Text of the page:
Today, he has built a staff of four deputies and established an official coroner's office in Laramie. He's been active in legislation concerning the coroner's office, and received a federal grant to do a cost-benefit analysis of implementing a medical examiner system in Wyoming. As president of the Wyoming Coroners' Association, he helped establish Wyoming's first-ever minimum coroner investigative standards, signed by Governor Dave Freudenthal in May 2009, and is currently working with the Department of Health to establish an electronic records submission system, and with the Division of Criminal Investigation to improve state toxicology lab capabilities.
It's scientific and technical work, but for Furgeson, it's truly about respecting the dead, and helping the living deal with the unexpected loss of a loved one. "There are a number of offices in Wyoming that aspire to operate at a level of other states-properly investigating cases and finding out what people need to know about their deceased loved ones," he explains. "Most of our coroners want to do their job well. They're underpaid and underfunded, and I want to help ensure they can do their jobs in a way that conforms with the expectations in 2009."
And those expectations are enormously high. Television shows like CSI and NCIS give juries an unrealistic impression of the scientific resources available in most jurisdictions, as well as the idea that every case will have irrefutable forensic evidence. "With the pop culture references, expectations of forensics are through the roof right now," says Furgeson. "Jury expectations are very high for DNA analysis and other terms they hear on these shows." Raising the scientific investigative standards in Wyoming will go a long way towards ensuring people can find the answers they need.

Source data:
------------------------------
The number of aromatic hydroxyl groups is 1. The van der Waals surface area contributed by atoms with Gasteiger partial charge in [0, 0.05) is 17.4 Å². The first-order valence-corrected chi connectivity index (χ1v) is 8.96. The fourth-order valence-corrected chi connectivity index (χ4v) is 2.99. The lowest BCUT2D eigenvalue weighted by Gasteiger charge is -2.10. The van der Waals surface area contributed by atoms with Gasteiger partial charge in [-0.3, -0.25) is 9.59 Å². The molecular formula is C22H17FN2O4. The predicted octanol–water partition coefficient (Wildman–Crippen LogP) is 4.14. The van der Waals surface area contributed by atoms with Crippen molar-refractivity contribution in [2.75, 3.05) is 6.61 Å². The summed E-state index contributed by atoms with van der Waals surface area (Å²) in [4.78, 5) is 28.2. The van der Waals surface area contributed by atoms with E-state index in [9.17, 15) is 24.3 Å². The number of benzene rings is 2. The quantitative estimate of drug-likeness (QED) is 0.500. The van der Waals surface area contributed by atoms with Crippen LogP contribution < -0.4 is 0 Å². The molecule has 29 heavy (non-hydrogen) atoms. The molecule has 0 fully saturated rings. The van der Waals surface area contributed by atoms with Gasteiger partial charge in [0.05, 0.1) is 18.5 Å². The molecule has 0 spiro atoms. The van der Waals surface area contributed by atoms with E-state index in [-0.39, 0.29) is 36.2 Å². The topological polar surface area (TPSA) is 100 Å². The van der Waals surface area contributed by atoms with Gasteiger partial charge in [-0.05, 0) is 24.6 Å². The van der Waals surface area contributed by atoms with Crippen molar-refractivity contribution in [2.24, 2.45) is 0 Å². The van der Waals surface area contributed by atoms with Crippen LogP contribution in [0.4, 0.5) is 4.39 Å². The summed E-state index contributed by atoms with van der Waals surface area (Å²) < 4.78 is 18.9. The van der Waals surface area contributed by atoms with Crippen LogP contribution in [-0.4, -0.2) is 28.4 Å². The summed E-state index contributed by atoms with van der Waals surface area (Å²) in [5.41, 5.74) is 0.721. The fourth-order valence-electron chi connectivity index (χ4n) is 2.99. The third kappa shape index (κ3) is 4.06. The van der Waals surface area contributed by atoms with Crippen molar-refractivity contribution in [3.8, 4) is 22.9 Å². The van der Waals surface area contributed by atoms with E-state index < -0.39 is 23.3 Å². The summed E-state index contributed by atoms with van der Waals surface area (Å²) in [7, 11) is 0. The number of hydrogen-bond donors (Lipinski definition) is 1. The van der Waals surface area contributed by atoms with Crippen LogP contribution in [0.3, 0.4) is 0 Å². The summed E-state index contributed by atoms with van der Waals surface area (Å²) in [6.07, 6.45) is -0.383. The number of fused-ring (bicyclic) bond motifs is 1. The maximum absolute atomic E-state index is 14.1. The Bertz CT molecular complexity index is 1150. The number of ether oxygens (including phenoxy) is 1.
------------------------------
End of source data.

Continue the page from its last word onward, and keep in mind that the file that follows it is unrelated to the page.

In this job, it's critical to analyze the evidence without being distracted by emotion. Within 24 hours of being sworn in as coroner, Furgeson was already investigating a murder. Most of the questions he gets are about cause of death. "Understandably, families can have a hard time accepting the manner of death," he says. "We try to be as accurate as possible, and sometimes the terminology is confusing, so I work to explain it to them." His method includes sitting down to map out why he came to his conclusion and, using skills he learned at Evergreen, constructing arguments based on both the forensic evidence and other information from police reports and witnesses.
Furgeson has seen graphic and horrific things. "I've seen the worst of it, but I have to look at things from the purpose of what I do-making a legally-defensible statement about the cause of death," he explains. "What bothers me more is seeing the way some of these people have to live. A coroner's case is an unanticipated or unattended death, and most of the time, many of those folks are isolated. I've been in several situations where you can drive by a house every day and not know the everyday, low-key disorder and violence people live in, and that is what is disturbing. And at the coroner's office, we see a disproportionate amount of that."
Furgeson is not sure he'll run again when his term expires in 2011. His research scientist position is already full time, and his coroner duties can add an another 40 or more hours per week. He's accomplished a number of his goals for the office and feels like he would leave it in good shape. But it's hard to stop when you see the work you do making a difference. "I truly enjoy my work as coroner-it's very important, very interesting," he says. "I deal directly with families and try to do right by them, and working with law enforcement and medical personnel to get the right answer is very exciting and very in your face. When I'm involved in a case, I don't even think of what time of day it is. It's definitely not a typical job."